Experience and research indicate that the following conditions will aid team development and also help start the process of building a high-performance project team:
- There are 10 or fewer members per team.
- Members volunteer to serve on the project team.
- Members serve on the project from beginning to end.
- Members are assigned to the project full time.
- Members are part of an organization culture that fosters cooperation and trust.
- Members report solely to the project manager.
- All relevant functional areas are represented on the team.
- The project involves a compelling objective.
- Members are located within conversational distance of each other.
Well this might be an ideal situation and in reality you as a project manager, might never end up with a project that meets all these team development conditions.
For example many projects’ requirements dictate the active involvement of more than 10 members and may consist of a complex set of interlocking teams comprising more than 100 professionals.
Factors Affecting Team Development
In many organizations, functional managers or central manpower offices assign project members with little input from the project manager. To optimize resource utilization, team member involvement may be part time, and/or participants may move in and out of the project team on an as-needed basis. In the case of ad hoc task forces, no member of the team works full time on the project.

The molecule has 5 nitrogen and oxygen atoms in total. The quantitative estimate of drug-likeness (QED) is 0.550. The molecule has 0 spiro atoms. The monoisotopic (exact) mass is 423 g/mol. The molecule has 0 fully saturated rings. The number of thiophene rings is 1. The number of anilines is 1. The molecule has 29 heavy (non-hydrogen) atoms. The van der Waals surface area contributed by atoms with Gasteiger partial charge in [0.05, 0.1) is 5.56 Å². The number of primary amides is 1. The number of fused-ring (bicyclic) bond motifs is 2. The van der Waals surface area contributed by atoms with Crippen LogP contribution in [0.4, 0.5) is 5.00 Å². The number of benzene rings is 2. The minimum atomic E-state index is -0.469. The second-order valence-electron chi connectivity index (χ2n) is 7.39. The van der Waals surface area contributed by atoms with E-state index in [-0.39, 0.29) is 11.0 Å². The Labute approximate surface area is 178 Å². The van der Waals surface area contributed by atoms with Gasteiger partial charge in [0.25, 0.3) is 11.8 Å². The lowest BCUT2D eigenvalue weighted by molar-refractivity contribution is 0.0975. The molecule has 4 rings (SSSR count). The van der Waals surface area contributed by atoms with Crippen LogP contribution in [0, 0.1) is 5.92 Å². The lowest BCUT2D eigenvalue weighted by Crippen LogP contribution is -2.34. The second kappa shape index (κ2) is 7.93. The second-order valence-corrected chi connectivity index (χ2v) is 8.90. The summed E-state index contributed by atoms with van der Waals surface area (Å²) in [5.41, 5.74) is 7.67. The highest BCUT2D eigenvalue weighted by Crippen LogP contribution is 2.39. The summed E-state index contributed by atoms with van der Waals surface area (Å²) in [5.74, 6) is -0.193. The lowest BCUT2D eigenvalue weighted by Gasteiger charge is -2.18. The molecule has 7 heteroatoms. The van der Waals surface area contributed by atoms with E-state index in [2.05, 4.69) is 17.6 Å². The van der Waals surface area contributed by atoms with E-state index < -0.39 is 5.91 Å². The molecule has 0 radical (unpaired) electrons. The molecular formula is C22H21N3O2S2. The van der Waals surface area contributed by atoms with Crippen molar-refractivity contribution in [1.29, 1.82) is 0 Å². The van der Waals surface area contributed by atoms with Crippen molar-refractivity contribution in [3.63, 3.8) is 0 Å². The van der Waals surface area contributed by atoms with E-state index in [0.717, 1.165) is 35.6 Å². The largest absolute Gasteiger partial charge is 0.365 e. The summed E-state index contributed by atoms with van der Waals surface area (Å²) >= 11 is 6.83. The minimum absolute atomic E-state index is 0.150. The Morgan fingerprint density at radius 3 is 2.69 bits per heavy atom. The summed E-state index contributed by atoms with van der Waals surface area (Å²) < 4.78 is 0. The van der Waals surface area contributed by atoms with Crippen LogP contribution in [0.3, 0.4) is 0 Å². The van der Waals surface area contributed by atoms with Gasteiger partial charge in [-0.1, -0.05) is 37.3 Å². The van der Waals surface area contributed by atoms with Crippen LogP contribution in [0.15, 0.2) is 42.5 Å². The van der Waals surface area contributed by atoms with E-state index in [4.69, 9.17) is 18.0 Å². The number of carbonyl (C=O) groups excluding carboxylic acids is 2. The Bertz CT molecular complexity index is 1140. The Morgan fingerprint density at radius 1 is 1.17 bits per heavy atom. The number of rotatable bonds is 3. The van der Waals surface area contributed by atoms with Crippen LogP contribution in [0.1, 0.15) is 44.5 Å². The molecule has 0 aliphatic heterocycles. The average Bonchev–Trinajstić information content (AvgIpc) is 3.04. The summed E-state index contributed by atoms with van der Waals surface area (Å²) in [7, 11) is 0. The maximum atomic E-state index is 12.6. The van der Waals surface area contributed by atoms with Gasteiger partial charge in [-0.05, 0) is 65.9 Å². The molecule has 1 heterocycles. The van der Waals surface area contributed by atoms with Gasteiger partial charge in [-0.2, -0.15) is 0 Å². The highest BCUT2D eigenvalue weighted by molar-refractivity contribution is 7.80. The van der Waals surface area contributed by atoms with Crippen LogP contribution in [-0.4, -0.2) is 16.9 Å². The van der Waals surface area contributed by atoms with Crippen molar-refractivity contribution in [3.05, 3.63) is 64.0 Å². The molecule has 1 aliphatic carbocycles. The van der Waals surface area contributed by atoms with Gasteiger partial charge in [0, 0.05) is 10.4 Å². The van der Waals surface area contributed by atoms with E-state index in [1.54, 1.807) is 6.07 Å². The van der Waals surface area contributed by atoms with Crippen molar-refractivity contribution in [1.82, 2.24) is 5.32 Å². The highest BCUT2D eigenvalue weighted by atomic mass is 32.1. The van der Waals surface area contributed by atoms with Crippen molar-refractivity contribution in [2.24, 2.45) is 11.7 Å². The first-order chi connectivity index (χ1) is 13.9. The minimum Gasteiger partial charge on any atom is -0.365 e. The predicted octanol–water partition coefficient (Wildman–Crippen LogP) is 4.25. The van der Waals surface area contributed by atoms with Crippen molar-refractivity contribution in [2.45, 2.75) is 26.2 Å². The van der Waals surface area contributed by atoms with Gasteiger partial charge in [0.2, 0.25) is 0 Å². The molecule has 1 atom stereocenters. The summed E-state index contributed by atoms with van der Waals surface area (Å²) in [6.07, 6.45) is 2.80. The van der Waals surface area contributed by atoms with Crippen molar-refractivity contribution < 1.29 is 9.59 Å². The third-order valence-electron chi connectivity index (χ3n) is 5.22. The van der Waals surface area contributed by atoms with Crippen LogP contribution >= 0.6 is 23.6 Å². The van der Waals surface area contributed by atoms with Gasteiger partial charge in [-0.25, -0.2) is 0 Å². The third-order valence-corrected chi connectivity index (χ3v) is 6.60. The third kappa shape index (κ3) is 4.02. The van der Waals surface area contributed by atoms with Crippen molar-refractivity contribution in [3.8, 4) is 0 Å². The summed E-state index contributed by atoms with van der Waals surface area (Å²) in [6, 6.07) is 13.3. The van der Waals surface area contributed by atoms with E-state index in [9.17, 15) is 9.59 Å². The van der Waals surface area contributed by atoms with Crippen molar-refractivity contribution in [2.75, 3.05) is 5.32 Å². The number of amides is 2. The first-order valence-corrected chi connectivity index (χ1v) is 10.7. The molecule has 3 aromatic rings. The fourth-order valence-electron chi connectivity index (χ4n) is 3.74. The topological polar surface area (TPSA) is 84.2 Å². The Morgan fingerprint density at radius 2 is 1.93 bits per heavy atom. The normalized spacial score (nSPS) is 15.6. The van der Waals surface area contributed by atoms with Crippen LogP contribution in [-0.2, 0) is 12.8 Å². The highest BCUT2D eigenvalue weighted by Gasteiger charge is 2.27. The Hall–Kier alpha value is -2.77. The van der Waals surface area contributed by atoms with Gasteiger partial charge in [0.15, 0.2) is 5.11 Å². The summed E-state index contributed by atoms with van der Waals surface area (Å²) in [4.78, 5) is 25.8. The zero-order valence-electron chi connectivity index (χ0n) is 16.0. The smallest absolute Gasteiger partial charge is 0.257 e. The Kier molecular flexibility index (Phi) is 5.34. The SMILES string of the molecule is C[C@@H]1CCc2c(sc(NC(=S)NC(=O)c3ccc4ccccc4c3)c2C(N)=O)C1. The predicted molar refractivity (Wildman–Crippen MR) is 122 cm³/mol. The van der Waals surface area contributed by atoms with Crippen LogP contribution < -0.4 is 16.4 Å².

In many corporations an NIH (not invented here) culture exists that discourages collaboration across functional boundaries.
Team members often report to different managers, and, in some cases, the project manager will have no direct input over performance appraisals and advancement opportunities of team members. Key functional areas may not be represented during the entire duration of the project but may only be involved in a sequential manner.
Not all projects have a compelling objective.
It can be hard to get members excited about mundane projects such as a simple product extension or a conventional apartment complex.
Finally, team members are often scattered across different corporate offices and buildings or, in the case of a virtual project, across the entire globe, which can seriously affect team development. It is important for project managers and team members to recognize the situational constraints they are operating under and do the best they can.
It would be naive to believe that every project team has the same potential to develop into a high-performance team. Under less-than-ideal conditions, it may be a struggle just to meet project objectives.
Ingenuity, discipline, and sensitivity to team dynamics are essential to maximizing team development as well as the performance of a project team.